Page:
Python too complex ?!?!?!
arkanes at gmail.com
Wed Nov 21 17:55:39 CET 2007
On Nov 20, 2007 2:43 PM, John J. Lee <jjl at pobox.com> wrote:
> "Chris Mellon" <arkanes at gmail.com> writes:
> > These modules exist, but aren't that common. Certainly anything you're
> > likely to be using in an introductory compsci course is well packaged.
> > And even if it's not, it's really not that hard to create packages or
> > installers - a days work of course prep would take care of the
> > potential problem.
> "A day's worth of course prep" for beginners would let them debug all
> the crap that building MySQLdb on Windows might throw at them, for
> example? I think not! (MySQLdb, last time I looked, was one of the
> not-so-obscure modules that don't have a Windows installer available
> and kept up to date. Maybe it does now, but that's not really the
A days worth of course prep would allow the professor (or his TA, more
likely) to produce a set of installers that's suitable for use with
the course. This is a comp sci course, not a "how to sysadmin a Python
For the record, it took me less than 3 minutes to install MySqldb, the
first time I've ever needed to do it - I don't like or approve of
MySql. Steps required: Google for "mysql python" and click through 3
or 4 links to the SF download page. Download the binary installer,
from March 2007. Not exactly rocket science.
On a similar note, I have or create executable installers for all the
third party modules I use, because I need to provide them to the
people who do our deployments. This has never been much of a burden.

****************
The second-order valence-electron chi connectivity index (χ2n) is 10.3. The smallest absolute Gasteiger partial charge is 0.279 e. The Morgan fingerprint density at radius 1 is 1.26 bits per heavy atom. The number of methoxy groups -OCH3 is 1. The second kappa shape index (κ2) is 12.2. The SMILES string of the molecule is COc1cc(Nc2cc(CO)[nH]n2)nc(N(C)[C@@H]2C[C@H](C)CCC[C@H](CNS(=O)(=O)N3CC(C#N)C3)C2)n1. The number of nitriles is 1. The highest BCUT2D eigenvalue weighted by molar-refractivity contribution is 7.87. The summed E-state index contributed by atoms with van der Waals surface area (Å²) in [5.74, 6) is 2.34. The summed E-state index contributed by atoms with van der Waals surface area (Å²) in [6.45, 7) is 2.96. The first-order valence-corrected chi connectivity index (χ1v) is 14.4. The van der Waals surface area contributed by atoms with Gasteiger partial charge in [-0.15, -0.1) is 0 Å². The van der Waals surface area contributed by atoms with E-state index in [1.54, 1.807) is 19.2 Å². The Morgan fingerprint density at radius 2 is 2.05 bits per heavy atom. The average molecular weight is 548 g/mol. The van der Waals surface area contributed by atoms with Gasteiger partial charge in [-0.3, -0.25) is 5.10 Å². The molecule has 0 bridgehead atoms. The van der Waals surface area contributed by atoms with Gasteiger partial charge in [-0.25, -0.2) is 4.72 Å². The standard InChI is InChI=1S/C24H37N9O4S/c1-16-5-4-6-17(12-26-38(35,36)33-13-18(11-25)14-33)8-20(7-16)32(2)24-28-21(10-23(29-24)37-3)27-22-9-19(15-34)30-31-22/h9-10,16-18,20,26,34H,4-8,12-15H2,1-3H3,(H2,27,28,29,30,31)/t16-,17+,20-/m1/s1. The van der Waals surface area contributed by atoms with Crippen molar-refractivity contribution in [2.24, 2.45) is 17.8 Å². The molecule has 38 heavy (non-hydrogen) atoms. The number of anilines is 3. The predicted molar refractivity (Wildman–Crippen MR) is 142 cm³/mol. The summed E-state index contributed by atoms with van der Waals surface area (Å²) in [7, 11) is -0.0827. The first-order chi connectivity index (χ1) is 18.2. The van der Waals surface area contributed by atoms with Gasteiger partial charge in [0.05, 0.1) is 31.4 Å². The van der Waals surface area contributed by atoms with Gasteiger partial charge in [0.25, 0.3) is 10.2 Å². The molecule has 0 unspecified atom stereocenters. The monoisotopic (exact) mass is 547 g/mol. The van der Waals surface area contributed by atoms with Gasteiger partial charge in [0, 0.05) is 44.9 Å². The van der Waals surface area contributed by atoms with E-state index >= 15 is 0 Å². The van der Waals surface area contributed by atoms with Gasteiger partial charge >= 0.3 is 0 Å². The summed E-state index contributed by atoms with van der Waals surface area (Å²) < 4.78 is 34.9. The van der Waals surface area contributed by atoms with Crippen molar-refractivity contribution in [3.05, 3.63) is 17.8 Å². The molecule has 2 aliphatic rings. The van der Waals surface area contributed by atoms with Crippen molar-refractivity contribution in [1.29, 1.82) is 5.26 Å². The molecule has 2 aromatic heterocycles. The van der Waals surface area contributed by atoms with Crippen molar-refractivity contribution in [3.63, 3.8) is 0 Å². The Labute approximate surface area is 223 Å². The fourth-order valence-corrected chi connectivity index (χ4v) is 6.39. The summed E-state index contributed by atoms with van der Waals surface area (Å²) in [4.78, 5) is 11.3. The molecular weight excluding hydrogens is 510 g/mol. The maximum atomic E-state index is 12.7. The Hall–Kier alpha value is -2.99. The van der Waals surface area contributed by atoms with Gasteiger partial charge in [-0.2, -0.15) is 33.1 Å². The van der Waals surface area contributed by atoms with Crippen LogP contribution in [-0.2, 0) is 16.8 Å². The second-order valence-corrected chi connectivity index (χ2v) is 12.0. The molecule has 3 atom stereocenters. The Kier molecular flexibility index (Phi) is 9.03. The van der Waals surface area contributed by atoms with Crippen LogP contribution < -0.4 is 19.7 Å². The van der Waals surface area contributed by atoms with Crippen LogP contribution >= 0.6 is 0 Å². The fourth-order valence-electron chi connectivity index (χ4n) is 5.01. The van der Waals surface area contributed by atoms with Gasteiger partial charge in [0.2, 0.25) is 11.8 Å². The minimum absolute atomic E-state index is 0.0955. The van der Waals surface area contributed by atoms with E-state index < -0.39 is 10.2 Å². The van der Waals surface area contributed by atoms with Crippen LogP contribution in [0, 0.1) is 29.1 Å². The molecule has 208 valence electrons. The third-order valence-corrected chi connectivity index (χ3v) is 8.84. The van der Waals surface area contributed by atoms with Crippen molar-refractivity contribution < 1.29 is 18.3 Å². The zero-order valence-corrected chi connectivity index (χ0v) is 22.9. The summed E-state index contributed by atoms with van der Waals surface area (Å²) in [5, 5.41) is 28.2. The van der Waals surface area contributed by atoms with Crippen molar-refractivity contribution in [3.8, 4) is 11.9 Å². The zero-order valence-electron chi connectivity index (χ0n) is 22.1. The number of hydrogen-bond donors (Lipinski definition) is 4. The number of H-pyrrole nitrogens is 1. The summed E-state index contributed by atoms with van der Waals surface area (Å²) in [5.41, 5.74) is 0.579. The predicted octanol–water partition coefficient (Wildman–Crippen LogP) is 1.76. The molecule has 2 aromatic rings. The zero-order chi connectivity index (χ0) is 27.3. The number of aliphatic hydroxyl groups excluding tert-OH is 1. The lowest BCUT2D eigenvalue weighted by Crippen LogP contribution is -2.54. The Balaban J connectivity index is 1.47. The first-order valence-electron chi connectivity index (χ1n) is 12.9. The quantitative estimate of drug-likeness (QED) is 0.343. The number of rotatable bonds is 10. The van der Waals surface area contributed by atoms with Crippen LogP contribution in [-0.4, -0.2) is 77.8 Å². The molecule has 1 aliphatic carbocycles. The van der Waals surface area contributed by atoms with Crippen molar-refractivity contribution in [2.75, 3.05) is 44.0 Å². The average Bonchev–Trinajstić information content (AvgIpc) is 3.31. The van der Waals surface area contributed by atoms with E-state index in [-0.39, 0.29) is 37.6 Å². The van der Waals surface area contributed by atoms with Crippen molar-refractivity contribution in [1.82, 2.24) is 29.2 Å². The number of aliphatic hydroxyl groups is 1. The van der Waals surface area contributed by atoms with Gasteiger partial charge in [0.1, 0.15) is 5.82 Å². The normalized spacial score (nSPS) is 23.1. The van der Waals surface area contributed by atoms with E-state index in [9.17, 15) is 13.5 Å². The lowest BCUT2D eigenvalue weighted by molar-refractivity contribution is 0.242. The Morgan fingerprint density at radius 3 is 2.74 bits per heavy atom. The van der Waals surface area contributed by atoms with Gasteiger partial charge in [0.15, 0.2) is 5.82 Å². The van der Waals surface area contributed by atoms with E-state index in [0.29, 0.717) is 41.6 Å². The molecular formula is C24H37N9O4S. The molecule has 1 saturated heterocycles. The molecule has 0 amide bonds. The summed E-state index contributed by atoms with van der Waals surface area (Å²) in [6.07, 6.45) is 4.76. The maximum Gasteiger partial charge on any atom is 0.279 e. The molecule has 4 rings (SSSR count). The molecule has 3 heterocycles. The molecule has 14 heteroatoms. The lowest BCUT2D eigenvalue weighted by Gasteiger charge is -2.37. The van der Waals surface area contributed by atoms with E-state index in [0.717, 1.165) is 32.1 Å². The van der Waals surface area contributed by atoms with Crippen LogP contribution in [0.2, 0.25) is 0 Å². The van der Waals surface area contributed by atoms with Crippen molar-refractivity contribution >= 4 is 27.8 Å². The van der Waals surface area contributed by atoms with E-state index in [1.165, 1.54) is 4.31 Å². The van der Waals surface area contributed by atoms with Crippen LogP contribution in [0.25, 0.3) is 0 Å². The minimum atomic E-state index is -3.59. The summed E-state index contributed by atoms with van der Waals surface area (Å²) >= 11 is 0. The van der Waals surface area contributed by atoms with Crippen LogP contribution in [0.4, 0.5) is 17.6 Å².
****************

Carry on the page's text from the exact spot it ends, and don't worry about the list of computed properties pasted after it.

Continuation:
> I certainly don't recognise what some people have been saying, though.
> It's a rare thing that I have any real pain installing a Python module
> on Linux. That's not to say you don't need some background knowledge
> about distributions and Python if doing it "by hand", of course
> (rather than with a packaging tool like apt-get). Occasionally you'll
> want the newest version of something, which will in turn occasionally
> get you into some grim automake issue or similar. But all of this can
> be entirely avoided in an introductory course -- simply restrict
> yourself to what can be installed with apt-get (if the instructor
> feels they *must* make some new library available, they can always
> package it themselves).
The obstacles as presented in the OP seem pretty bogus to me. Of
course, it's third hand anecdotal evidence, so there's not much of a
reason to believe that the original statement really preserves the
essence of the problem.
I'd be pretty interested if the OP could ask his associate to chime in
with some of the actual issues he encountered
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